Government forces captured the Tamil Tigers' de facto capital in northern Sri Lanka yesterday, dealing a devastating blow to the rebels' quarter-century fight for an independent state, Sri Lankan President Mahinda Rajapaksa said.
But in a sign the rebels retained their ability to strike back, a suspected Tamil Tiger suicide attacker on a motorcycle detonated a bomb across the street from air force headquarters in the heart of Colombo yesterday afternoon, killing two people, military spokesman Brigadier Udaya Nanayakkara said.
Dr Prasad Ariyawansa at the Colombo National Hospital said at least 30 people were injured.
The blast pierced the festive mood that had swept across the capital after the president announced the fall of Kilinochchi in a nationally televised speech.
“Our brave and heroic troops have fully captured Kilinochchi, which was considered the main bastion of the LTTE,” he said, referring to the rebels by their formal name, the Liberation Tigers of Tamil Eelam. “For the last time, I call upon the LTTE to lay down their arms and surrender.”
Across Colombo, people lit firecrackers, danced in the streets and waved Sri Lankan flags.
Kilinochchi held great symbolic value as the center of the Tamil Tigers' de facto state and its capture by government forces for the first time in a decade was sure to badly damage the rebels' morale.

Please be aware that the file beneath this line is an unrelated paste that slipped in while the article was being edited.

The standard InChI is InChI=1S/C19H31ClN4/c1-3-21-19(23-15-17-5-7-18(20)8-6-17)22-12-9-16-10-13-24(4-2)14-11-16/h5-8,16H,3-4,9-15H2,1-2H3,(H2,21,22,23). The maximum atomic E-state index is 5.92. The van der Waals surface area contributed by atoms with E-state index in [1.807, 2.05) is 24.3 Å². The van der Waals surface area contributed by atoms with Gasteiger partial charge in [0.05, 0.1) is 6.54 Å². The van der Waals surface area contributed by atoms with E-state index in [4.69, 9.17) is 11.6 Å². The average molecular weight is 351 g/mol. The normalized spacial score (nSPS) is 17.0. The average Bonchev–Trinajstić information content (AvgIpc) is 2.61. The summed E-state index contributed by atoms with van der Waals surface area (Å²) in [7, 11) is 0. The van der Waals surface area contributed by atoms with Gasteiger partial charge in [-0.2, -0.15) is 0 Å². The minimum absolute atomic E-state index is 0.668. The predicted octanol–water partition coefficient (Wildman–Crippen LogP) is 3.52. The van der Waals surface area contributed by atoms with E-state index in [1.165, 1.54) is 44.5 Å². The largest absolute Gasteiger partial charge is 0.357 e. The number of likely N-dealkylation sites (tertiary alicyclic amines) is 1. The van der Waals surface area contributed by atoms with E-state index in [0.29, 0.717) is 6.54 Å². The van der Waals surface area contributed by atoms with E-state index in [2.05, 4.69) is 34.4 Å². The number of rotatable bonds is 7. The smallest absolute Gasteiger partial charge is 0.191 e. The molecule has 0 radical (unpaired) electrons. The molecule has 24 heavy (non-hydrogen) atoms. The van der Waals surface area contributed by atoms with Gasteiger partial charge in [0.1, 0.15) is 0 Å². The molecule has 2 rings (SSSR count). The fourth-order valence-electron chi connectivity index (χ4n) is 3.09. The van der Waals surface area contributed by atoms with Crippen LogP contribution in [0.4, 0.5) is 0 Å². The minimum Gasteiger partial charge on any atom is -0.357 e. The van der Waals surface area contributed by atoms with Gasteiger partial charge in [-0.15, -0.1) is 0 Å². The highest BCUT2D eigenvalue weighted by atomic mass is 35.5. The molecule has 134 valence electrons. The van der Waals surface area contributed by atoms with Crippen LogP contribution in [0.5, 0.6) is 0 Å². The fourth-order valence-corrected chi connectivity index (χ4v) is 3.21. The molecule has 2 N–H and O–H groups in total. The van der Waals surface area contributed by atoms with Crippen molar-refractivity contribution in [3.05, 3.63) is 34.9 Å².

The rebels used the town as their headquarters for the past 10 years and created structures for an independent state, such as a police, courts and tax offices.
But the rebel affiliated TamilNet Web site said the Tamil Tigers had moved their headquarters further to the northeast before the town fell. Kilinochchi does not lie along a key crossroads, or house major rebel bases or armories, and military analysts said its strategic value was not great.
“No more is this capital of its dream separate state the property of the LTTE,” Rajapaksa said.
Rebel officials were not immediately available for comment, but they have said in the past that they would fight on, even if Kilinochchi fell.
The rebels have fought since 1983 to create an independent homeland in the north and east for Tamils, who have suffered decades of marginalization by successive governments controlled by the Sinhalese majority.
The US, the EU and other nations have called for a political solution to the crisis, saying that warfare will not resolve the deep, underlying tensions between the Tamil and Sinhalese communities that created the violence in the first place.